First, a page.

come home to roost

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come home to roost

1. Literally, of chickens and other such birds, to return to an established place of shelter. Put out some feed because the chickens will come home to roost.
2. To cause problems or have consequences as a result of previous actions. I knew not handing in my homework would be a problem eventually—stuff like that always comes home to roost. I'd be careful before making any rash decisions because they always come home to roost.
See also: come, home, roost

come home to roost

COMMON If something bad that someone did comes home to roost, it now causes problems for them. You ought to have known that your lies would come home to roost in the end. Mr Cardoso's failures as a minister have finally come home to roost. Note: You can also say the chickens come home to roost, with the same meaning. Politicians can fool some people some of the time, but in the end, the chickens will come home to roost. Note: This expression is taken from the poem `The Curse of Kehama' by the English poet Robert Southey: `Curses are like young chickens, they always come home to roost.'
See also: come, home, roost

come home to roost

To have repercussions or aftereffects, especially unfavorable ones: The consequences of your mistake will eventually come home to roost.
See also: come, home, roost
References in periodicals archive ?
Take a boat and head out with a knowledgeable guide (ask for Dan, who comes highly recommended) for viewing, or simply laze along the beach for sundowners and watch them coming home to roost against the backdrop of a vibrant orange setting sun.
It could be simply chickens coming home to roost, but there is no spare money now.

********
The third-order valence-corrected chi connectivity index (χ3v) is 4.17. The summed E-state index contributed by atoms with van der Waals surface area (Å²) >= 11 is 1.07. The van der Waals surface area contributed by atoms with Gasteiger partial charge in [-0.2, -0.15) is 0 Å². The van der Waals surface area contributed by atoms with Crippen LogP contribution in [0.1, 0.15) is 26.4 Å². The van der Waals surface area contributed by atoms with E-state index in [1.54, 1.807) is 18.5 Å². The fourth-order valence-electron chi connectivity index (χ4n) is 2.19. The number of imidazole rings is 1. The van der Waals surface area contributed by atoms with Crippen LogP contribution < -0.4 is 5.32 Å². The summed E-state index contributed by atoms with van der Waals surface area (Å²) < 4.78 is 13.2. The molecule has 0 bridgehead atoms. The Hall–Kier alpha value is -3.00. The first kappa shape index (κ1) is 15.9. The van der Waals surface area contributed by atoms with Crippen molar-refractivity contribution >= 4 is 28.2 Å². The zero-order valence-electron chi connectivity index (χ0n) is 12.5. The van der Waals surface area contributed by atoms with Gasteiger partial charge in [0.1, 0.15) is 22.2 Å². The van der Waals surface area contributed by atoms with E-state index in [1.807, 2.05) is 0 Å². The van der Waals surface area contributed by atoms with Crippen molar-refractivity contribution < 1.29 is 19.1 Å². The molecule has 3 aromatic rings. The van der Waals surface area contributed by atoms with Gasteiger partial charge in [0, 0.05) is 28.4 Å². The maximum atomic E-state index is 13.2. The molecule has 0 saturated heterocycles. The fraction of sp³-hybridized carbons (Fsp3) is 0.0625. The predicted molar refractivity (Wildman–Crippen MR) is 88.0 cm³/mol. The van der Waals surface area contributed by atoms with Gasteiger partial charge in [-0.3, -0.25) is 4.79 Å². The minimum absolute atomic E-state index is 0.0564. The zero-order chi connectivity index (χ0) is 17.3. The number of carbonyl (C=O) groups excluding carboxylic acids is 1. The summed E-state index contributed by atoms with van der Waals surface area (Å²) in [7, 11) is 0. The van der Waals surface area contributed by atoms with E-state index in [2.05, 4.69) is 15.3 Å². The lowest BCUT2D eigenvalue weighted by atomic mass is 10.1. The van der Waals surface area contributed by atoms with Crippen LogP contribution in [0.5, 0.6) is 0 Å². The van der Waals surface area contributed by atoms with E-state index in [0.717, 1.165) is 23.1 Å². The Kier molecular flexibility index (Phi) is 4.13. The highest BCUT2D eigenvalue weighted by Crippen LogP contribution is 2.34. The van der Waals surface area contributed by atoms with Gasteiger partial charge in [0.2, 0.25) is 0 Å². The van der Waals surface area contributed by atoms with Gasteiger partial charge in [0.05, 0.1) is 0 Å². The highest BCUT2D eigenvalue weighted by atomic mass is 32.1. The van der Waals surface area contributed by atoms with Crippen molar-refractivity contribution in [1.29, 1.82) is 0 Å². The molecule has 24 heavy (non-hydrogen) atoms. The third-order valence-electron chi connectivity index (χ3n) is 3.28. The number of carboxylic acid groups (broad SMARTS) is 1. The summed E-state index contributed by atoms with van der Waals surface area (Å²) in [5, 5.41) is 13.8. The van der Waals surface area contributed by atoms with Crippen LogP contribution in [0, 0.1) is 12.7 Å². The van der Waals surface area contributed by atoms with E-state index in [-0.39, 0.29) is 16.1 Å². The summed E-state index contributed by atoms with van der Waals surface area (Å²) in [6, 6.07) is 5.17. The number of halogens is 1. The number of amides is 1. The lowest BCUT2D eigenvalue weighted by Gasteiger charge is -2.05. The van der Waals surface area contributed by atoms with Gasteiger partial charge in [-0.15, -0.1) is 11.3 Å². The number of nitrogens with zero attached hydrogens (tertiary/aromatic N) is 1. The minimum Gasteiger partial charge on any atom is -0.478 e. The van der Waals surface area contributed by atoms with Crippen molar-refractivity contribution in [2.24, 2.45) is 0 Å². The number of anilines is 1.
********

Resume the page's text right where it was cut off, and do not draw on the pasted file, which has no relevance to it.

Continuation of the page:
But financiers always outsmart the politicians, and the loud flapping noise you can hear is the chickens coming home to roost.
TO even the most enthusiastic Brexiteer, the sound of chickens coming home to roost must be all too apparent.
While regulatory uncertainty from USF reforms and budgets has seemed like a fact of life for small network operators for more than a decade, the effects of a budget that has been flat for almost a decade are finally coming home to roost.
THE chickens are coming home to roost for Theresa May.
Mowbray chose the loan route over the longer-term route of developing players of our own, his chickens are coming home to roost.
In a wider sense, this was a case of austerity coming home to roost at the door of those who imposed it.
The wheelie bin fiasco is coming home to roost with garden waste being left out for collection and our refuse collectors, under orders from above, are not collecting it.
THE chickens are coming home to roost over Labour's poor record in the Welsh NHS.
Those chickens are now coming home to roost, along with even more disturbing elements.
Cornel West, the prominent black academic and activist who has consistently been a harsh Obama critic, took on the administration's drone policy and said that 'the chickens are coming home to roost.
It's coming home to roost in the next 50 years or so.
A survey from Edinburgh Business School released on Monday showed Facebook users are anxious that all those self-published sins may be coming home to roost with more than half of employers claiming to have used Facebook to weed out job candidates.
With the old adage of chickens abroad and tigers at home coming home to roost, Wadekar had to think of a new stratagem for his embattled party.